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Money, Banking, and Monetary Policy from the Formation of the Federal Reserve until Today
The United States Congress created the Federal Reserve System in 1913. The System consists of the Federal Reserve Board in Washington, D.C.; 12 Federal Reserve Banks; and thousands of member commercial banks. This entry describes the evolution of the System and of monetary policy from its foundation through 2013.
Network Contagion and Interbank Amplification during the Great Depression
Interbank networks amplified the contraction in lending during the Great Depression. Banking panics induced banks in the hinterland to withdraw interbank deposits from Federal Reserve member banks located in reserve and central reserve cities. These correspondent banks responded by curtailing lending to businesses. Between the peak in the summer of 1929 and the banking holiday in the winter of 1933, interbank amplification reduced aggregate lending in the U.S. economy by an estimated 15 percent.
Liquidity Risk, Bank Networks, and the Value of Joining the Federal Reserve System
Reducing systemic liquidity risk related to seasonal swings in loan demand was one reason for the founding of the Federal Reserve System. Existing evidence on the post-Federal Reserve increase in the seasonal volatility of aggregate lending and the decrease in seasonal interest rate swings suggests that it succeeded in that mission. Nevertheless, less than 8 percent of state-chartered banks joined the Federal Reserve in its first decade. Some have speculated that nonmembers could avoid higher costs of the Federal Reserve?s reserve requirements while still obtaining access indirectly to the ...
In the Eye of a Storm: Manhattan's Money Center Banks during the International Financial Crisis of 1931
In 1931, a financial crisis began in Austria, spread to Germany, forced Britain to abandon the gold standard, crossed the Atlantic, and afflicted financial institutions in the United States. This article describes how banks in New York City, the central money market of the United States, reacted to this trans-Atlantic financial disturbance. An array of sources tells a consistent tale. Banks in New York anticipated events in Europe, prepared for them by accumulating substantial reserves, and during the crisis, continued business as usual. New York's leading bankers deliberately and ...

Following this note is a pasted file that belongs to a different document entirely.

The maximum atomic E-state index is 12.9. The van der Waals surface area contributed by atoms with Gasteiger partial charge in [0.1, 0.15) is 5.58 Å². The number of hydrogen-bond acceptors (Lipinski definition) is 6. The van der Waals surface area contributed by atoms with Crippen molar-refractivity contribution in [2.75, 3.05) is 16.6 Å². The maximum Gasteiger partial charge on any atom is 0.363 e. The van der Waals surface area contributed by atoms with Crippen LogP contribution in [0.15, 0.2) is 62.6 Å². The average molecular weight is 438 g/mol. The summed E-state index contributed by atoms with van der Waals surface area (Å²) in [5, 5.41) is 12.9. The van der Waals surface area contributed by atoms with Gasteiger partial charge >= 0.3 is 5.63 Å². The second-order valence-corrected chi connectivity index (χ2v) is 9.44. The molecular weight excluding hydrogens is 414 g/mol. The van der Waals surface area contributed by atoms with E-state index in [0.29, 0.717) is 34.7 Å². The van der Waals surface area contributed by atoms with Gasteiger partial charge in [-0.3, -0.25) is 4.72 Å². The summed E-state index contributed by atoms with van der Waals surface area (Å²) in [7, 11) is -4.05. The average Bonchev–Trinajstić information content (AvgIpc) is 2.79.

The Cost of Fed Membership
Since the Federal Reserve's founding, it has paid a regular dividend to banks that are members of the Federal Reserve System in exchange for those banks holding stock in Federal Reserve Banks. Recent transportation legislation reduced these dividends and used the savings to help fund the bill. While this move provided a short-term financing fix, it also raised a much bigger question of whether banks will want to remain members of the Federal Reserve System.
Whom Do the Federal Reserve Bank Boards Serve?
The long-standing governance model of the Federal Reserve Banks, including their boards and the directors who serve on them, is under growing criticism. Calls are increasing for the boards to sever direct ties to banking and finance and become more diverse in their representation, as well as to offer more transparency to the public. As history shows, this governance model always has been the subject of political scrutiny, as public concepts of diversity ? and the Fed's functions ? have evolved over time.
Payments Crises and Consequences
Banking-system shutdowns during contractions scar economies. Four times in the lastforty years, governors suspended payments from state-insured depository institutions. Suspensionsof payments in Nebraska (1983), Ohio (1985), and Maryland (1985), which wereshort and occurred during expansions, had little measurable impact on macroeconomic aggregates.Rhode Island’s payments crisis (1991), which was prolonged and occurred duringa recession, lengthened and deepened the downturn. Unemployment increased. Outputdeclined, possibly permanently relative to what might have been. We document these ...
The Macroeconomic Fallout of Shutting Down the Banking System
During the 2008–09 financial crisis, the U.S. government arranged bailouts of major banks to prevent a suspension of bank deposits, where banks cease paying checks and refuse depositors’ requests to withdraw funds. Although these bailouts likely helped firms and households continue to make payments, they have been debated due to potential moral hazard concerns as well as the high cost to taxpayers. Assessing the costs and benefits of preventing deposit suspensions is difficult, as nationwide bank suspensions have not occurred since the Great Depression.To circumvent this challenge, Qian ...